On Christmas morning, I padded around the house in my slippers, stepping over remnants from the annual Christmas show the night before — the one the children have performed for us since a friend first suggested it as their family’s favorite tradition.
For the months leading up to this day, one of mine had drank deep gulps of negativity — the kind I recognize from my twenties. The kind that is both fueled and understood in light of a broken history. My little girl had reason to think that any given day might not be a “good day.” Her early years were stained with many not-so-good days.
The Christmas show, as with many good and beautiful things, felt like a set-up. For ones who struggle to hope even the very best things get translated into opportunities for the very worst. This particular child had made a habit of it. It felt easier for her to assume that a tear in the hem would mean the whole dress would unravel. Those feeling hope-less always hedge their bets.
This night was no different. The music was off cue and the curtain didn’t rise at the right time and one child melted in fear of the audience’s eyes — all which might easily lead her to what many adults find themselves saying: “figures. I should’ve known this would happen.”
Except something shifted in such a surprising way that I didn’t see it until the whole show was over. My little girl — the one who hedges her bets — she carried the show. She was Herod and Joseph and Mary (all at once), playing the roles of siblings who, themselves, were folding back stage under all the unexpected glitches. She stood, poised and confident, when given real reason to think that this night they’d been rehearsing for months might just be terrible. She was radiant. Perhaps the most radiant I’d ever seen her.
The child with a loaded history and a scary night — the child with real reason to live a measured and calculated existence, spying out every challenge in advance and bracing herself for the worst, as she had done often before — hoped. She leaned in to the God-Man who is hope.
And His light in her was brilliant.
Hope does that to a person.
Not the Hallmark hope — the kind that feels like warm and cozy vapor, available when we need a boost but not weighty enough to really move our insides — but the kind birthed through sweat and ache that leans, weak and needy, into the chest of the One who made us, all when it would be much easier to grow cynical and hardened.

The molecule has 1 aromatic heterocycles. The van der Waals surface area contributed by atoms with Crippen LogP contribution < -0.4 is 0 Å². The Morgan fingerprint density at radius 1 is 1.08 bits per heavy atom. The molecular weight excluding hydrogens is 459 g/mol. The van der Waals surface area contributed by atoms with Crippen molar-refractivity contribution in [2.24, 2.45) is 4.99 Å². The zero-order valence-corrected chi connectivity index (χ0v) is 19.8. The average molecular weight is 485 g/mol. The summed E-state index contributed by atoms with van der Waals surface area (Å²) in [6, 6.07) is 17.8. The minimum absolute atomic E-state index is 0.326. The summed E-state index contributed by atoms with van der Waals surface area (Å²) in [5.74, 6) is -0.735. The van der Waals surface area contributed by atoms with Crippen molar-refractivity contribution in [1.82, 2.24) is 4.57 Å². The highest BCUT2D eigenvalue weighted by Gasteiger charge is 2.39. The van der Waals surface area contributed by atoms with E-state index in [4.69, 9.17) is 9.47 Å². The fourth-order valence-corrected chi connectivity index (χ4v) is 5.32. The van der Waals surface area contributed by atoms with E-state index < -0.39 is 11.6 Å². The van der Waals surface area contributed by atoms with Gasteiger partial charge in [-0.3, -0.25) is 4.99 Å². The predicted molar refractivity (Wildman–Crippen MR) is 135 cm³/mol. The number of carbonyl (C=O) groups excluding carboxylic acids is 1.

Real hope is forged.
And it’s stunning.
It reflects this Jesus, when you see it eke through the life of a person who has any of a myriad of tangible reasons not to hope, and it tethers us to the truth that our true reality is not about what we can see with our eyes and touch with our hands.
We hope or we die, on the inside.
So I pad circles around the first floor on Christmas morning and stop to stare across to the woods in our front yard and I can’t help but notice the harshness of winter on what felt lush just a few months earlier. Those trees look dead. Long dead.
I hear the whisper of that word that He has been speaking to me all month: hope.
Hope in Jesus is like staring at the winter-worn tree and expecting a shoot. It’s looking at dead, dry bones of circumstance and story and relationships and dreams and expecting that they could become radiant with Him. Telling them to breathe. It’s making His Word, in our minds, more real than what we see.
It’s not careful and it’s full of foolishness and it’s certainly not safe, by any of the standards around us. To stand, day after day, at the base of that winter tree and watch for life would be a great waste … for the heart that hasn’t yet known the ever-expanding value of hope in Jesus.
So we wait on this thing — this barren womb or this child who’s still wounded or this broken body or this empty bank account with no sign of a new job or this [insert yours here] — with an option of how to wait.
When I move my often-stubborn heart towards waiting with expectancy that God can do what I could not fathom being done, instead of sitting cynical and refusing this risky hope, my heart expands. It grows. For and towards Him.
I practice hope with what is right in front of me at the moment so that I can build a lifetime of expanding my heart in hope for Him, just Him. Him, forever.
Expectancy builds capacity for God.
Christmas show glitches and unpaid bills and empty bedrooms and broken bodies and staring at the dead-tree of winter while waiting for spring are all the practice runs. They’re practice runs inviting us to look at Him, with expectancy, and not at what we see right in front of us. He shines, here. Radiates. And our insides expand a little wider.
Then we grow in hope, the waiting kind of hope.
Until the next practice run.
And thousands of practice runs get strung together across our life, ushering us into a fearsome kind of expectancy of God. A forever expectancy.
We can’t grow, in Him, without this impractical, “irrational” hope.
Real hope opens us to see Jesus as He really is.
Wild. Uncomely. And radiant.
(Yes, even while we wait. Especially, while we wait.)
Making it practical: His word is better than Hallmark and Biblical hope might just turn the most deep-run cynic into one who prays with the roof off.
Read on: Psalm 34:5 | Romans 5:3-5 | Hebrews 6:13-20 | Hebrews 11:1-3 | Romans 8:5-11, 18-25 | Ezekiel 37